Louis de Rougemont, or, A review of The Fabulist

27 Mar

En route to the Social History Society’s conference in Glasgow, I’ve been reading Ron Howard’s wonderful book, The Fabulist (2006), the true story of Louis de Rougemont, the ‘Greatest Liar on Earth’.

Peter Carey could easily have chosen Louis de Rougemont as his subject for My Life as a Fake in place of the creators of Ern Malley, or otherwise used him as the model for Herbert Badgery, the boastful trickster-protagonist of Illywhacker. The man reads as a character lifted straight from Carey’s back-catalogue.

De Rougemont was a Swiss man born Edward Grin c. 1847 who created a furore in London at the end of the century. He conducted an audacious swindle on the the readers of London’s World Wide Magazine – and, more incredibly, on the British Association for the Advancement of Science. In a serialised memoir which appeared in World Wide Magazine in 1898, he claimed to have spent thirty years in the wilds of north-western Australia as the god or king of an Indigenous tribe.

For a few months, de Rougemont’s stories of cannibalism and flying wombats in the Kimberley were seriously believed by many in London. He was even invited to address the British Association of scientists on two occasions, speaking to packed auditoriums. What could be more fascinating than his story of marriage to an Indigenous woman who killed and ate her baby so that she had enough breast milk to suckle a sick de Rougemont back to health? Or of discovering the lost explorer Alfred Gibson just before he died?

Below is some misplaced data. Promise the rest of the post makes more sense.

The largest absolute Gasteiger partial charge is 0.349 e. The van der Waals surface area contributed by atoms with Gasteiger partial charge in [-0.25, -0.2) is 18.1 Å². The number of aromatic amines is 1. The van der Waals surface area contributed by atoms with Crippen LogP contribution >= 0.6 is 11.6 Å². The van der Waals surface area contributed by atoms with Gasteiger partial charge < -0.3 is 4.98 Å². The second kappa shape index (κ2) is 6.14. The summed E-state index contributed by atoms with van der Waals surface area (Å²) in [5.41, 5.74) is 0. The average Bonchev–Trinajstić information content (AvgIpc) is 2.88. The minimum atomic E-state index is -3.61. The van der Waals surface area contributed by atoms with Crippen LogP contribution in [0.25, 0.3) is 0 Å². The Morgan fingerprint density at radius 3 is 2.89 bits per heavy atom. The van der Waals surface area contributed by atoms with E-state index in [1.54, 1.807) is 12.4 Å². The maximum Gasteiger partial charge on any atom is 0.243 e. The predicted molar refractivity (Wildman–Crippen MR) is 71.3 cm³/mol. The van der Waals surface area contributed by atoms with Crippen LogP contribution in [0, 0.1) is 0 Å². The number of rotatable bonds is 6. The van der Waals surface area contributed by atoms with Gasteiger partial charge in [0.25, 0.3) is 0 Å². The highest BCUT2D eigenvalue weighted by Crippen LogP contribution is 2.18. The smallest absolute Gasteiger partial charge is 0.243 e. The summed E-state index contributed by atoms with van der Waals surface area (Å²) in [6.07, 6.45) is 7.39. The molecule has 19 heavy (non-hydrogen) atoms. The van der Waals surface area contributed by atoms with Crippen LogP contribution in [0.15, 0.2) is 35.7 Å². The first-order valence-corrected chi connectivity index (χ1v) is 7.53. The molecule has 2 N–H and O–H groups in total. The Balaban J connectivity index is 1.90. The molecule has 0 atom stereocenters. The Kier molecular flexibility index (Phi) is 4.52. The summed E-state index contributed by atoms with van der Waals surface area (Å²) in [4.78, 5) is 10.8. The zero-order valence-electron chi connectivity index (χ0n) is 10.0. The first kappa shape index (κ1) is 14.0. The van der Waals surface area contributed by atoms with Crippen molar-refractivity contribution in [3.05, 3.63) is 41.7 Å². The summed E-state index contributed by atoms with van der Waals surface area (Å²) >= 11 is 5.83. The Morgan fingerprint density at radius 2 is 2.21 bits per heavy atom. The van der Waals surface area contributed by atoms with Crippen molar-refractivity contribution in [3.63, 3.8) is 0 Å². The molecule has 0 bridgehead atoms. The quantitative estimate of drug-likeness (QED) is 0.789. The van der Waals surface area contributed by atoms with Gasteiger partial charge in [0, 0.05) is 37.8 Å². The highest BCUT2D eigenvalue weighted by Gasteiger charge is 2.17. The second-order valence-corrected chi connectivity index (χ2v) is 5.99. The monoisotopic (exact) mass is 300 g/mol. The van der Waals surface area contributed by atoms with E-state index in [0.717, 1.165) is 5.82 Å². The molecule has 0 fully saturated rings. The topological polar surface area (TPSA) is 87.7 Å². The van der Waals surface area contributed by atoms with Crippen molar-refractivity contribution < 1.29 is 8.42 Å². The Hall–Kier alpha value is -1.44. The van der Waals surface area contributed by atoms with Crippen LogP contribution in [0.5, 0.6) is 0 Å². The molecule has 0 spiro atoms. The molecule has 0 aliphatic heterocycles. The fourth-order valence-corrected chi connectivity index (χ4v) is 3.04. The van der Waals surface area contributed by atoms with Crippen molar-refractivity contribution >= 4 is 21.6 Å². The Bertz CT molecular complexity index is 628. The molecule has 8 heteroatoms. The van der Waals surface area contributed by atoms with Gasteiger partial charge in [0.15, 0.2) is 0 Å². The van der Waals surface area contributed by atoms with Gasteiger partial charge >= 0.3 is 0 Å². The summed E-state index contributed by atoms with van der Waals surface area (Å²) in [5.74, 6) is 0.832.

For the Australian public, de Rougemont’s fame proved the preposterous gullibility of the British public. It had been incredulous at first at the rapturous reception given to stories of wombats flying in clouds from a small island and vast gold reefs in the desert. That incredulity turned to scorn after it was discovered that de Rougemont had lived for decades in Enmore, Sydney, having married a fancy-goods salesgirl in Newtown. He had even fathered four children with her whom he abandoned when he came to London. Before that, he had been responsible for blackbirding Indigenous Western Australian men – that is, kidnapping them and forcing them to work on his two-bit pearler – and was even wanted as an accomplice to the murder of one of these men in the mid-1870s.

The story of de Rougemont’s unmasking as well as his contemptible exploits in Australia is wonderfully told by Ron Howard. Beautifully measured, structured and researched, The Fabulist is well worth the read for anyone fascinated by arch imposters and literary hoaxers – or even just in search of a good read for a transcontinental haul.

Note: a play based on de Rougemont’s life showed at Primary Stages in NY in Feb 2009: Shipwrecked! An Entertainment – The Amazing Adventures of Louis de Rougemont (as told by himself).

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One Response to “Louis de Rougemont, or, A review of The Fabulist”

  1. J.P. Wearing 22 April 2010 at 6:29 am #

    Just ran across your very interesting blog–nicely done. JPW

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